First step into this journey was to align and work with a coach that has also been through what I was about to endure. I found Justin Morris of 'Mind Matters Athlete Coaching', working closely with him for the months leading into the race. Not only had Justin previously competed at Crocodile Trophy, he is of similar age, male and also a type 1 diabetic athlete who has competed at an elite level internationally on an all diabetic cycling team. Looking back now at the nine month journey I doubt I could have aligned myself with a better coach and mentor to achieve what I set out to do. I would speak with Justin weekly about training but more importantly how my BSL levels were behaving during key sessions each week. They say 'knowledge is power' and having people in your corner that you can learn from and speak with regarding BSL levels, nutrition and racing can give you that piece of mind that you aren't alone on this journey. What I learnt is that theres a whole community out there that want you to succeed and the impossible is possible. Having a knowledgeable coach in both areas was definitely the key component of my race and preparation.

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“What I learnt is that theres a whole community out there that want you to succeed and the impossible is possible. Having a knowledgeable coach in both areas was definitely the key component of my race and preparation.”

I had to keep constant awareness of my BSL's at all time of the days. If this is compromised at all it can affect sleep, mood and just in general how your body feels. With BSL's too high a constant lingering headache which can also be also due to dehydration but as most diabetics would be aware this also can indicate high blood sugars. Not something you want over the course of a week long race is either of these so it’s essential to know the difference between the two and to keep BSL at optimum levels means you can focus on hydration. I also noticed that over night as my dinner digested over a period of 8 to 10 hours my BSL's would increase as food digested and insulin effect would decrease. Always be aware of this and test throughout the night. This is a small amount of time required to test using the Libre but can have a big effect on feel the next day if controlled properly.

Storing and access to your fast and slow acting insulin is critical. Most of the stage race events have transfers from start to finish each day so your luggage is stored and transported in the heat of the day which isn't ideal for insulin. Justin's advice was to always have a fast acting insulin in my luggage for use straight after the finish. For this I would store in the middle of my luggage bag (last place to see heat of the day) and in an insulated cooler bag. I simply used a cooler bag from the chemist that your insulin comes in from the pharmacy. I had three of these bags with 2 pens of insulins inside and at no time did any of my insulin go off because of the heat. I did also have a spare set of fast and slow insulin left with the race doctor who stored in a fridge with other medications as a just I case any of the insulin I was carrying in my luggage was compromised. Better to be extra safe than without insulin for days on end.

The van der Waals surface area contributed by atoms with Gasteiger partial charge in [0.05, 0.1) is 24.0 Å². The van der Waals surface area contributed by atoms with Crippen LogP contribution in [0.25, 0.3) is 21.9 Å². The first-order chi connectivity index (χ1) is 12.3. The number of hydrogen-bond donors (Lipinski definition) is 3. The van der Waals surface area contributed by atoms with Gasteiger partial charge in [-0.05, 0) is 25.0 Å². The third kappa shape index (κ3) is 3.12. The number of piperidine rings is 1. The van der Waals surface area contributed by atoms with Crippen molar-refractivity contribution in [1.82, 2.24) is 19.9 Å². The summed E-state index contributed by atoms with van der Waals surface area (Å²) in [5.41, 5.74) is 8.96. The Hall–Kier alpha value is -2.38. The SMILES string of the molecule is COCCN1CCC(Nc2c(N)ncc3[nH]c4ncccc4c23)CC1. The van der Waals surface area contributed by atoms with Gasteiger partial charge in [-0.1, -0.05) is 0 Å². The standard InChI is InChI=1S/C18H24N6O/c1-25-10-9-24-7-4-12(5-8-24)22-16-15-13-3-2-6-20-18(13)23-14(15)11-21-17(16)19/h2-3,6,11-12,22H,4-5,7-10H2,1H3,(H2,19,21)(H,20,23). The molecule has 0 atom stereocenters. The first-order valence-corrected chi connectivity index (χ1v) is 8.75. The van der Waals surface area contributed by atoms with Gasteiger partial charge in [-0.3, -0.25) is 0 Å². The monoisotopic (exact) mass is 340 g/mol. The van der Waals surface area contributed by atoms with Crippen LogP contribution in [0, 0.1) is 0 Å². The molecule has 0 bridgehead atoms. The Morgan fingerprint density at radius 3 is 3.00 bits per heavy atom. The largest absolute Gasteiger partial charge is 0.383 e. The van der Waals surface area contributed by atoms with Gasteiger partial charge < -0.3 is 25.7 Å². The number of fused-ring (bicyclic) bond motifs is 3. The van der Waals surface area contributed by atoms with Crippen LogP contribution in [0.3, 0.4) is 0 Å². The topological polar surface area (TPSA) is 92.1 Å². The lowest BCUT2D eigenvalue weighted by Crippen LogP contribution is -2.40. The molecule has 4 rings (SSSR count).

During each stage the feed zones had foods such as muesli bars, watermelon, pineapple and banana's as well as cans of RedBull. I found that I could ingest pretty much as much as I felt required (even multiple cans of RedBull) at each feed zone and whilst racing my body would regulate BSL levels to remain with in 5-9mmols. A lot of these stages I would be racing at around 80-90% of max heart rate for anywhere between 4hours-7hours each stage so the energy expenditure was quite excessive. You will need to keep in mind that everyone's bodies work differently and as people with diabetes know what works for one diabetic won't work for another. My big take away message from this was I didn't expect my body to be able to process these amounts of sugars/carbs and remain within the correct levels. I think that without these amounts of ingested sugar/carbs I wouldn't have been able to race as long and as hard as I did which shows you need to train and race experimenting to see what works for you. Be prepared to go outside your "comfort" zone with food sources and quantities as you will be surprised how well the body responds when asked to perform in these areas.

In summary I ended up with a great result at the Crocodile Trophy. I finished position 1 in the Amateur Men 2 category, walked away with 6 from 8 stage wins and finished the event with zero hypo events and managed to complete the race without any issues due to my diabetes. Being a diabetic you will always have to be doing more work then your competitors off the bike due to monitoring and planning nutrition etc when compared to other people you are racing because of your diabetes diagnosis, but as mentioned above the feeling you have at the end of the event knowing what you went through just to be there trumps everything. It makes the whole process from training, lead in races and your main goal race that much more satisfying to know what you did throughout the race and also made the months and months of training leading in even more special as people with T1d only a few years ago wouldn’t have thought this was achievable yet you did it and achieved the unthinkable.

Luke Zweers.

Luke Zweers win MA2 at the 2018 Crocodile Trophy. Photo": R. Stanger

Luke Zweers win MA2 at the 2018 Crocodile Trophy. Photo": R. Stanger

“ people with T1d only a few years ago wouldn’t have thought this was achievable yet you did it and achieved the unthinkable.”
Justin Morris